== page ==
Next week, I hope each of you will pause at your Thanksgiving table, before burying your faces in assorted carbs, to ask your fellow diners to name something or someone they are thankful for this year. In addition to family, friends, America and pie, here are some of my unconventional candidates for thanks and continued blessings this year. May God bless us one and all.
I am thankful for soldiers carrying rice.
The half a million homeless Filipinos and the millions still wandering in shock amid the devastation of Typhoon Haiyan have many nations expressing support in words. America has, as always, expressed support not only in words but also in rice and water and tents and medicine.
As with the Indonesian earthquake and tsunami a decade ago, many of the people who've brought this life-saving assistance to a broken land are personnel from our 3rd Marine Expeditionary Brigade who arrived just days after the typhoon and in advance of the U.S. Navy operating off the immense aircraft carrier USS George Washington, home base to more than 6,000 sailors. They left all their jets in Japan so they could load more helicopters and rice on the carrier.
American soldiers, sailors, airmen and Marines are unloading more than relief supplies. They're unloading hope. This is the America I know and love, and these men and women are the reason America is different from many other nations — not because of our strong arm but because of our outstretched hands. I am thankful for our troops even when war does not call them.
I am thankful for hospice workers.
I have buried too many people recently. Most of them died in the care of hospice workers. Their families wanted to care for them until their last breaths, but this was almost always impossible.
The families could not always stop their lives and their work to care for the dying, nor were they qualified to administer the palliative care and pain medications needed to ease their loved ones' final agonies. More than this, hospice workers provide strength, support and, above all else, loving permission to let the patient go.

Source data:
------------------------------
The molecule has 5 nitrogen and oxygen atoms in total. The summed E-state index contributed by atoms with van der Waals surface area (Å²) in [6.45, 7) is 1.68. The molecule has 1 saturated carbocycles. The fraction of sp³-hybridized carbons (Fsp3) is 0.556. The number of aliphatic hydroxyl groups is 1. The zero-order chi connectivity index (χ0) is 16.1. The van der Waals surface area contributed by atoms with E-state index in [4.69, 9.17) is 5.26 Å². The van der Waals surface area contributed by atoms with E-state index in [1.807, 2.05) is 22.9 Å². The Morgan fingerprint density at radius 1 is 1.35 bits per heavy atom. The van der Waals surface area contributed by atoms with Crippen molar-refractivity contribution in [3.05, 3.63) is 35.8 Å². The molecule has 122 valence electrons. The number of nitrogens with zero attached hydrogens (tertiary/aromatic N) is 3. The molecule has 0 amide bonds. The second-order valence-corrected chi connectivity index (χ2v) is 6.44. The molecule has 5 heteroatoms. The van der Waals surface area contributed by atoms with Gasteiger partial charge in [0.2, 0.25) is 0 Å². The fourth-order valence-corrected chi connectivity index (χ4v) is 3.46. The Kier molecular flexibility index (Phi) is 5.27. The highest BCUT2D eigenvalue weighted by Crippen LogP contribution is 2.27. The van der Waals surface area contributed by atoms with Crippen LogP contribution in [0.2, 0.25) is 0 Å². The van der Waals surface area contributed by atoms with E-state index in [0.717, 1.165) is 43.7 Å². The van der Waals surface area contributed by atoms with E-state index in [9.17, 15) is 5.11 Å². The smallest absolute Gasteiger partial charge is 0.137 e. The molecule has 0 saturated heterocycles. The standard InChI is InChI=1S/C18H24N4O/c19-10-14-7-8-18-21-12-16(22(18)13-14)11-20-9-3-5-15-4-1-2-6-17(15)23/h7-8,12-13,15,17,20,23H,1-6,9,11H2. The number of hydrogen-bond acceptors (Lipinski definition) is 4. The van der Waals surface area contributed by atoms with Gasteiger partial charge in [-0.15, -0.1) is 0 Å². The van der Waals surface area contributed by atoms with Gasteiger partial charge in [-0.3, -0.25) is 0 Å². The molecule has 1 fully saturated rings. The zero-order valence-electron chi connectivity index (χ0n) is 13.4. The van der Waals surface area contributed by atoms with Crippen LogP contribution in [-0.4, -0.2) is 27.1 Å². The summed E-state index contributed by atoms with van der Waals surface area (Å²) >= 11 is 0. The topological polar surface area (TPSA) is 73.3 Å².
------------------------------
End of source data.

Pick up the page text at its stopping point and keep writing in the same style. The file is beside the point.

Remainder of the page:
I have been with many dying people, and it always takes me time to recover from being in the presence of a soul as it separates from the body. These holy hospice workers do this all the time, with sensitive and compassionate hearts. I don't know how they can protect their hearts, but I'm thankful they do. They are angels sent to live among us so that our souls can live forever near the God who sent them.
I am thankful for animal shelter workers.
Many of us will eat Thanksgiving dinner in the presence of beloved family pets waiting for us to drop a piece of turkey or stuffing near their imploring eyes. But this Thanksgiving, like every other, thousands of dogs and cats will watch the world through cages in animal shelters. Their only contact with people who care about them will be shelter staff.
These workers do more than change the pets' water and clean their cages. They speak in comforting tones. They make hopeful sounds. They wordlessly remind these frightened and abandoned animals that life does not have to be this way forever. They remind them that some people are better than those they've known so far in their harried and halting lives.
May we all become better. May we rescue these pets and take them home to a life of hugs and dropped turkey. May we remember to thank the shelter workers who are busy caring for the new animals in their old cages. If God ever judges us, may God visit an animal shelter first.
I am thankful for tree trimmers.
There are men in the trees near my home cutting dead and low-hanging branches in advance of winter storms that might send debris crashing down on power lines, interrupting my Internet service and other things necessary to life as I've become addicted to living it.
I asked one of them why they always trim in the fall, and he told me that tree trimmers would not cut down a tree in the spring or summer that might have a bird's nest and baby birds in it.
"It would be bad luck," he told me. The man who said this was not a philosopher or poet, but he knew a great truth, that sometimes our needs and our growling machines must stop to let a little bird grow up and fly. I am thankful for tree trimmers and the virtue they possess in knowing that not everything is business.
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